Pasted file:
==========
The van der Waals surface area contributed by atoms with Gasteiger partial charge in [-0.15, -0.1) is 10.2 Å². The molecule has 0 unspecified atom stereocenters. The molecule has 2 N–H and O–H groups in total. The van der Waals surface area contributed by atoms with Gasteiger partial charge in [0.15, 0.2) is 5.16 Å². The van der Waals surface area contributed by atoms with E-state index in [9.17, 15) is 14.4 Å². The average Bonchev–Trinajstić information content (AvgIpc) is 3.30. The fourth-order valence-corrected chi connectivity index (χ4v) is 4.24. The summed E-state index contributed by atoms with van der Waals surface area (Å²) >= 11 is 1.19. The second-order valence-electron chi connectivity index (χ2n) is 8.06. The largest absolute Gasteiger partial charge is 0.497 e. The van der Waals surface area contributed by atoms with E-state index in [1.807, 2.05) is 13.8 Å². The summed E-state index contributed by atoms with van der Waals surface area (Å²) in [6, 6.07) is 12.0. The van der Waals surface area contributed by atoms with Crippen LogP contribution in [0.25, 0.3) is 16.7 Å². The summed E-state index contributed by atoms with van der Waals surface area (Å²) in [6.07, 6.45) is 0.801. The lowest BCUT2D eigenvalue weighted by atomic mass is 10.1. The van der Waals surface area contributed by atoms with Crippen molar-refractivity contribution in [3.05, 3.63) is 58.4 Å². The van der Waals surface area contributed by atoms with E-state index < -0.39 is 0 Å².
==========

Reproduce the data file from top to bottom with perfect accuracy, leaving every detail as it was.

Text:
The van der Waals surface area contributed by atoms with Gasteiger partial charge in [-0.15, -0.1) is 10.2 Å². The molecule has 0 unspecified atom stereocenters. The molecule has 2 N–H and O–H groups in total. The van der Waals surface area contributed by atoms with Gasteiger partial charge in [0.15, 0.2) is 5.16 Å². The van der Waals surface area contributed by atoms with E-state index in [9.17, 15) is 14.4 Å². The average Bonchev–Trinajstić information content (AvgIpc) is 3.30. The fourth-order valence-corrected chi connectivity index (χ4v) is 4.24. The summed E-state index contributed by atoms with van der Waals surface area (Å²) >= 11 is 1.19. The second-order valence-electron chi connectivity index (χ2n) is 8.06. The largest absolute Gasteiger partial charge is 0.497 e. The van der Waals surface area contributed by atoms with E-state index in [1.807, 2.05) is 13.8 Å². The summed E-state index contributed by atoms with van der Waals surface area (Å²) in [6, 6.07) is 12.0. The van der Waals surface area contributed by atoms with Crippen LogP contribution in [0.25, 0.3) is 16.7 Å². The summed E-state index contributed by atoms with van der Waals surface area (Å²) in [6.07, 6.45) is 0.801. The lowest BCUT2D eigenvalue weighted by atomic mass is 10.1. The van der Waals surface area contributed by atoms with Crippen molar-refractivity contribution in [3.05, 3.63) is 58.4 Å². The van der Waals surface area contributed by atoms with E-state index < -0.39 is 0 Å².